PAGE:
There will be more on this breaking story later and in this week’s Ceredigion Herald.

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AM calls for further protection of wild animals after Lynx deaths

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MID AND WEST AM Simon Thomas has called for further protection from the Welsh Government following the death of two wild cats from a zoo in Borth, near Aberystwyth.

The AM quizzed the Cabinet Secretary for the Environment and Rural Affairs Lesley Griffiths in a topical question in the Senedd.

Shadow Cabinet Secretary for Energy, Climate Change and Rural Affairs for Plaid Cymru Simon Thomas said: “The deaths of the two Lynx wild cats have created a great deal of concern to many people in the area and, more broadly, to people who care for animals and their welfare at zoos.

“I asked whether the Welsh Government approved of the steps taken by Ceredigion County Council in this case and more broadly with the position of the zoo. It’s clear that there’s something amiss when a wild animal can escape and another dies because of its handling. I requested we look at national regulations that govern organisations such as this to ensure that people who run zoos do have the appropriate skills, but also that the equipment is suitable for the animals kept there.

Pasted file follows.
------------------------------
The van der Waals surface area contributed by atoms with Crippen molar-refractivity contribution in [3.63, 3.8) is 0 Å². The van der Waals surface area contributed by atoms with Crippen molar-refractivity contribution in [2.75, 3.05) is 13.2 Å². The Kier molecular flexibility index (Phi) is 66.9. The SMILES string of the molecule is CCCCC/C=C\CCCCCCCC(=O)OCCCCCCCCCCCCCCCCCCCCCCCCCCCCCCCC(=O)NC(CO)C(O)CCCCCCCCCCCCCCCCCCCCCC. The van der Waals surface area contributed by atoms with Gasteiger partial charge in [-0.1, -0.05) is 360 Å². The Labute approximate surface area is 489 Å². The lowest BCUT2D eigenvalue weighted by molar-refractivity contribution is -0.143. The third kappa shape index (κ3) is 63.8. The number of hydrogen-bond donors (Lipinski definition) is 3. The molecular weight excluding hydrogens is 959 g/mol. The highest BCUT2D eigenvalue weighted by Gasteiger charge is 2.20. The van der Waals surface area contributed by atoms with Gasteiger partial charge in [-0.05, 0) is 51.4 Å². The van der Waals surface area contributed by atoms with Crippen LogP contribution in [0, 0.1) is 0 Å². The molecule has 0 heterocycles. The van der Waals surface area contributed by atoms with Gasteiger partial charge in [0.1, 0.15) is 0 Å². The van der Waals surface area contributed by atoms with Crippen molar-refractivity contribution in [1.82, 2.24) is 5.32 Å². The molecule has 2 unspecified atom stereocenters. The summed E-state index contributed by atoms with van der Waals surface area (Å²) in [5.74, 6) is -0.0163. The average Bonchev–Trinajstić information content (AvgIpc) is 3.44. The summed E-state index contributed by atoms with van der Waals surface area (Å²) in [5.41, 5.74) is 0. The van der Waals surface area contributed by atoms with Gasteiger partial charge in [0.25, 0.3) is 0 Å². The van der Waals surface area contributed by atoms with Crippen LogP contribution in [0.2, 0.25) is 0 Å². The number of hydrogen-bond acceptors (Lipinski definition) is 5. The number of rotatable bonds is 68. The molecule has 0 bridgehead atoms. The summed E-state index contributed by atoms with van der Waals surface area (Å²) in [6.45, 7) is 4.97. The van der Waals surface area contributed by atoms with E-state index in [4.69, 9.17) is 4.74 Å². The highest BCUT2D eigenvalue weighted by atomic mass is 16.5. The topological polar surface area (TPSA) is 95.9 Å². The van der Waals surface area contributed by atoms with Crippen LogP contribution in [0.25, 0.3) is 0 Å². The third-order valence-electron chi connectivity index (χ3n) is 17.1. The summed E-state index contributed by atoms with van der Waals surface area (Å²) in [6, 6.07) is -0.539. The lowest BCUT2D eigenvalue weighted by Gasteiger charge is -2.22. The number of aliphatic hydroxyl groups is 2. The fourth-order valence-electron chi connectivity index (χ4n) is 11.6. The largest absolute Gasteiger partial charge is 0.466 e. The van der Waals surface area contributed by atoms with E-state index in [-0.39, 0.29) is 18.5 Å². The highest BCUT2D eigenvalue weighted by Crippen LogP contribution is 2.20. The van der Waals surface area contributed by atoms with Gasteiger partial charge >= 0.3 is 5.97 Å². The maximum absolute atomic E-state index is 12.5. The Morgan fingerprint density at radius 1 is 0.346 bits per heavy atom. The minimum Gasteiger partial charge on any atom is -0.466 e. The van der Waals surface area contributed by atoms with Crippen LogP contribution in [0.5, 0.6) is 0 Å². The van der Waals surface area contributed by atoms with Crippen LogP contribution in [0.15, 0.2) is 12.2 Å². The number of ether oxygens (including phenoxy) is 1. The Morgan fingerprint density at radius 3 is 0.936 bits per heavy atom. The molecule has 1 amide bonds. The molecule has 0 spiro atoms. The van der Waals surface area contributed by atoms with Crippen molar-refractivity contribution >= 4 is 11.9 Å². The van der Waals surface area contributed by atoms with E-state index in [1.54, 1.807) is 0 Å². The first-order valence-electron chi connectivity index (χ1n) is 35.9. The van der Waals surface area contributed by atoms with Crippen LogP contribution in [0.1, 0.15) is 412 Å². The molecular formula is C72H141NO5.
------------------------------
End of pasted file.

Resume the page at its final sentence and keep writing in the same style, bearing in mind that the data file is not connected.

The Cabinet Secretary Lesley Griffiths replied: “Ceredigion County Council is investigating the escape of the lynx and the death of a second lynx linked to the zoo to establish whether there have been any breaches of the operating licence. While inquiries are ongoing it would be inappropriate for me to comment further on this matter.”

She added: “Officials have been in frequent contact with Ceredigion County Council. The decision to dispatch the animal was taken by the county council along with Dyfed-Powys Police, officials from Welsh Government and also the chief veterinary officer. There are several issues that I think need to be looked into very carefully around the licence.”